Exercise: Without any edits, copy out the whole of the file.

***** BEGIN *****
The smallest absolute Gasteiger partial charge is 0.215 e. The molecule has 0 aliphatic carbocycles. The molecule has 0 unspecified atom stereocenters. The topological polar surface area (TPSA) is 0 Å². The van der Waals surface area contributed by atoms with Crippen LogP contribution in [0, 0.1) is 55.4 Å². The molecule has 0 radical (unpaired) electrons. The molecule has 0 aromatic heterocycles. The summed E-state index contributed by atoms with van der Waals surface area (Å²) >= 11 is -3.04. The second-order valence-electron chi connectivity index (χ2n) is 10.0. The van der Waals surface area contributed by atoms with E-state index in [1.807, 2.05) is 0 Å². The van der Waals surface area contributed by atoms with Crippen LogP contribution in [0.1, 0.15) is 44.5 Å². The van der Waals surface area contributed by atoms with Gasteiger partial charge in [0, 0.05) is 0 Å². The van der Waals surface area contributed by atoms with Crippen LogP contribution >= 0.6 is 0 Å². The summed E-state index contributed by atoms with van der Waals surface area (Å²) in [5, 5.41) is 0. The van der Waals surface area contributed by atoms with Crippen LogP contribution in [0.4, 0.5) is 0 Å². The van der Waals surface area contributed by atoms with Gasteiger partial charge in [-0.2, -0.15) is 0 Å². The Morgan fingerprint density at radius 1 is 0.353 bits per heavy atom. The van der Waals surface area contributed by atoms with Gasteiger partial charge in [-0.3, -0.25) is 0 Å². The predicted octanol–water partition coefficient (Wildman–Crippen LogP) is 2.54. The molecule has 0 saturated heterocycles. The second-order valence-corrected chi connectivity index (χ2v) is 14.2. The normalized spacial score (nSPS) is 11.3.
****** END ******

The smallest absolute Gasteiger partial charge is 0.215 e. The molecule has 0 aliphatic carbocycles. The molecule has 0 unspecified atom stereocenters. The topological polar surface area (TPSA) is 0 Å². The van der Waals surface area contributed by atoms with Crippen LogP contribution in [0, 0.1) is 55.4 Å². The molecule has 0 radical (unpaired) electrons. The molecule has 0 aromatic heterocycles. The summed E-state index contributed by atoms with van der Waals surface area (Å²) >= 11 is -3.04. The second-order valence-electron chi connectivity index (χ2n) is 10.0. The van der Waals surface area contributed by atoms with E-state index in [1.807, 2.05) is 0 Å². The van der Waals surface area contributed by atoms with Crippen LogP contribution in [0.1, 0.15) is 44.5 Å². The van der Waals surface area contributed by atoms with Gasteiger partial charge in [0, 0.05) is 0 Å². The van der Waals surface area contributed by atoms with Crippen LogP contribution >= 0.6 is 0 Å². The summed E-state index contributed by atoms with van der Waals surface area (Å²) in [5, 5.41) is 0. The van der Waals surface area contributed by atoms with Crippen LogP contribution in [0.4, 0.5) is 0 Å². The van der Waals surface area contributed by atoms with Gasteiger partial charge in [-0.2, -0.15) is 0 Å². The Morgan fingerprint density at radius 1 is 0.353 bits per heavy atom. The van der Waals surface area contributed by atoms with Gasteiger partial charge in [-0.3, -0.25) is 0 Å². The predicted octanol–water partition coefficient (Wildman–Crippen LogP) is 2.54. The molecule has 0 saturated heterocycles. The second-order valence-corrected chi connectivity index (χ2v) is 14.2. The normalized spacial score (nSPS) is 11.3.